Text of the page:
If you like a pulpy drink, you can skip this step and add the fruit directly to the water, though this will leave large pieces of fruit inside your spritzer.
3️⃣ Step Three: Add the fruit juice + sparkling water to a glass
Finally, pour the sparkling water over ice and then add the infused blackberry thyme juice or puree over the top, stirring to combine.
Garnish with blackberries and extra thyme sprigs and enjoy your homemade fruit-infused sparkling water!
❓ Recipe questions + quick tips
A spritzer, also known as a “spritz,” is a chilled drink made with sparkling mineral or soda water. Sometimes the name spritzer can mean a wine spritzer, which is a white wine and sparkling water cocktail. However, the term also refers to any chilled bubbly drink made from sparkling beverages, whether they have alcohol or not.
A water spritzer is a drink made from sparkling mineral water and is usually flavored with fresh fruit and herbs.
While this blackberry thyme spritzer is made alcohol-free as a mocktail, you can make this a cocktail by adding 1 ounce (30 milliliters) of your favorite spirit (we suggest vodka or gin, but rum would be tasty as well).
🧊 How to store
We suggest whipping up a big batch of the fruit puree to pour into sparkling water all week long! Here are our tips for storing this mocktail:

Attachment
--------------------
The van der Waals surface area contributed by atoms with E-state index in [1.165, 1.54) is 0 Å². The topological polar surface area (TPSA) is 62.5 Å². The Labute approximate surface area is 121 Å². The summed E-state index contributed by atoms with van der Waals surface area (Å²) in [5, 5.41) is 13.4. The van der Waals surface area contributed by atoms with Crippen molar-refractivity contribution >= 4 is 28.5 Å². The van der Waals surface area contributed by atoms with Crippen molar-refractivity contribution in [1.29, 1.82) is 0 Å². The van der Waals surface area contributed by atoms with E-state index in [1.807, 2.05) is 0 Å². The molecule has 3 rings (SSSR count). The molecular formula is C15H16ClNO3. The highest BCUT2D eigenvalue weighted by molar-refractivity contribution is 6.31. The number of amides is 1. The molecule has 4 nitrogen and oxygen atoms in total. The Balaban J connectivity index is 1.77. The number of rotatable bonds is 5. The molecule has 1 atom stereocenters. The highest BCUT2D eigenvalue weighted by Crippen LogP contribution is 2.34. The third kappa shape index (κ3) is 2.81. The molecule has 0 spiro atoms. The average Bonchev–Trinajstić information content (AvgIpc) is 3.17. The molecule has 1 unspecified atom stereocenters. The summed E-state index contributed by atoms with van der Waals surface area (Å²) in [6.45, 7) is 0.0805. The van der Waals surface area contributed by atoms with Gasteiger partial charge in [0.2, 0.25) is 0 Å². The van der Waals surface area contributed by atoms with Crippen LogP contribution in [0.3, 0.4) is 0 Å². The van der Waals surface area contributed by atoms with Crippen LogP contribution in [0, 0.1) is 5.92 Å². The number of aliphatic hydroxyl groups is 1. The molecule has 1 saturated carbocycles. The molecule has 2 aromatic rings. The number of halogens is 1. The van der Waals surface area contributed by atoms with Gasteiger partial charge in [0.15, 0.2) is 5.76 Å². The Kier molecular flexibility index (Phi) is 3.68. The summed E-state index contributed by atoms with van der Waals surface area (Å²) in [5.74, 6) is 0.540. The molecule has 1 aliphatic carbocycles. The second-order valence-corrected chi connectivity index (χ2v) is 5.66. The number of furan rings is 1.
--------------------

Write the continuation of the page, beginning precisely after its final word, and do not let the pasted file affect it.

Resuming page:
- If making for later, do not mix until ready to serve. Because sparkling water will loose its carbonation after it has been opened or poured, we suggest making a batch of the fruit puree separately and then not mixing the spritzer until its ready to serve.
- Refrigerator storage: Store the fruit puree in an airtight, pourable container in the refrigerator for up to 4-5 days and pour when ready to serve.
- Freezer storage: You can also store extra fruit puree by freezing and then thawing when you are ready to use. Simply freeze in an airtight container or freeze in silicon ice trays (affiliate link) and then thaw them out when you're ready to use (or use them as ice inside your sparkling water!).
♻️ Sustainable kitchen tips
We're all about being eco-friendly in the kitchen here at Fork in the Road, so here are our tips for making this recipes sustainable:
Take advantage of blackberry season. While this recipe can be made with frozen blackberries, we suggest taking advantage of the tastiest fruit during blackberry season, which is in mid to late summer in most areas of the world.
Don't toss your fruit puree after straining! Save the leftover puree after straining and add it to fruit smoothies, your morning oatmeal bowl, or even freeze it into tasty fruit ice.
Choose waste-free sparkling water. We LOVE sparkling water, but hate buying cases of cans in cardboard boxes. Instead we opted for a SodaStream (affiliate link), which reduces packaging waste and lets us make our own sparkling water for when a bubbly craving starts.